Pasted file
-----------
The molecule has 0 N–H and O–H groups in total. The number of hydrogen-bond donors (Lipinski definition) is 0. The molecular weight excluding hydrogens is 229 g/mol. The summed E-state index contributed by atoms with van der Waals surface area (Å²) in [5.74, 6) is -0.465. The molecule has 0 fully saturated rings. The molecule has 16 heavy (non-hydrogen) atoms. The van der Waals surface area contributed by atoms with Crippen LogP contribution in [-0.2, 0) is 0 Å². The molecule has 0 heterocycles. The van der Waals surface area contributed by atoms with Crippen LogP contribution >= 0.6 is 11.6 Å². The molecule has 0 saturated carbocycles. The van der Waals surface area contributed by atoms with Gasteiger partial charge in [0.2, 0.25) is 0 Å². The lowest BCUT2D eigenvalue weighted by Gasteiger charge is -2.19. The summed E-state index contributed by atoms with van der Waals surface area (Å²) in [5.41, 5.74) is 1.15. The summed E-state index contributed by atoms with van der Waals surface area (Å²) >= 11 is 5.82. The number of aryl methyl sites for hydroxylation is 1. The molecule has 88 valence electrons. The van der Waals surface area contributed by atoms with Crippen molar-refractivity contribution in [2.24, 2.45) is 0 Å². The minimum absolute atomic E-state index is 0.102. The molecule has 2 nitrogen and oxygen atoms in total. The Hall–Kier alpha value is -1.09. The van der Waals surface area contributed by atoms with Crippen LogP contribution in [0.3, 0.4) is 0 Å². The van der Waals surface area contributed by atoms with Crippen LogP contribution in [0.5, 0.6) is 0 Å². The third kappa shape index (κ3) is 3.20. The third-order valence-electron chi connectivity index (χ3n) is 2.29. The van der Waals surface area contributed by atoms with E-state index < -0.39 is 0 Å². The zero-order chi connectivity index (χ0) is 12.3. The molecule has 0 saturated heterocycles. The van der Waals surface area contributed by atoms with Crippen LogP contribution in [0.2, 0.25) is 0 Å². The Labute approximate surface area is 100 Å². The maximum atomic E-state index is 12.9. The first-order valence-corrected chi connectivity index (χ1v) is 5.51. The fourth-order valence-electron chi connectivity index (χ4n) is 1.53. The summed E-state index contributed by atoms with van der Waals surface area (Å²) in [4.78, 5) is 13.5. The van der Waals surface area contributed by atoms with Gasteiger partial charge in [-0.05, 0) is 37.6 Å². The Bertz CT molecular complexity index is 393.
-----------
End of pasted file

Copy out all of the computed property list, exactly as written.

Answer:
The molecule has 0 N–H and O–H groups in total. The number of hydrogen-bond donors (Lipinski definition) is 0. The molecular weight excluding hydrogens is 229 g/mol. The summed E-state index contributed by atoms with van der Waals surface area (Å²) in [5.74, 6) is -0.465. The molecule has 0 fully saturated rings. The molecule has 16 heavy (non-hydrogen) atoms. The van der Waals surface area contributed by atoms with Crippen LogP contribution in [-0.2, 0) is 0 Å². The molecule has 0 heterocycles. The van der Waals surface area contributed by atoms with Crippen LogP contribution >= 0.6 is 11.6 Å². The molecule has 0 saturated carbocycles. The van der Waals surface area contributed by atoms with Gasteiger partial charge in [0.2, 0.25) is 0 Å². The lowest BCUT2D eigenvalue weighted by Gasteiger charge is -2.19. The summed E-state index contributed by atoms with van der Waals surface area (Å²) in [5.41, 5.74) is 1.15. The summed E-state index contributed by atoms with van der Waals surface area (Å²) >= 11 is 5.82. The number of aryl methyl sites for hydroxylation is 1. The molecule has 88 valence electrons. The van der Waals surface area contributed by atoms with Crippen molar-refractivity contribution in [2.24, 2.45) is 0 Å². The minimum absolute atomic E-state index is 0.102. The molecule has 2 nitrogen and oxygen atoms in total. The Hall–Kier alpha value is -1.09. The van der Waals surface area contributed by atoms with Crippen LogP contribution in [0.3, 0.4) is 0 Å². The van der Waals surface area contributed by atoms with Crippen LogP contribution in [0.5, 0.6) is 0 Å². The third kappa shape index (κ3) is 3.20. The third-order valence-electron chi connectivity index (χ3n) is 2.29. The van der Waals surface area contributed by atoms with E-state index < -0.39 is 0 Å². The zero-order chi connectivity index (χ0) is 12.3. The molecule has 0 saturated heterocycles. The van der Waals surface area contributed by atoms with Crippen LogP contribution in [0.2, 0.25) is 0 Å². The Labute approximate surface area is 100 Å². The maximum atomic E-state index is 12.9. The first-order valence-corrected chi connectivity index (χ1v) is 5.51. The fourth-order valence-electron chi connectivity index (χ4n) is 1.53. The summed E-state index contributed by atoms with van der Waals surface area (Å²) in [4.78, 5) is 13.5. The van der Waals surface area contributed by atoms with Gasteiger partial charge in [-0.05, 0) is 37.6 Å². The Bertz CT molecular complexity index is 393.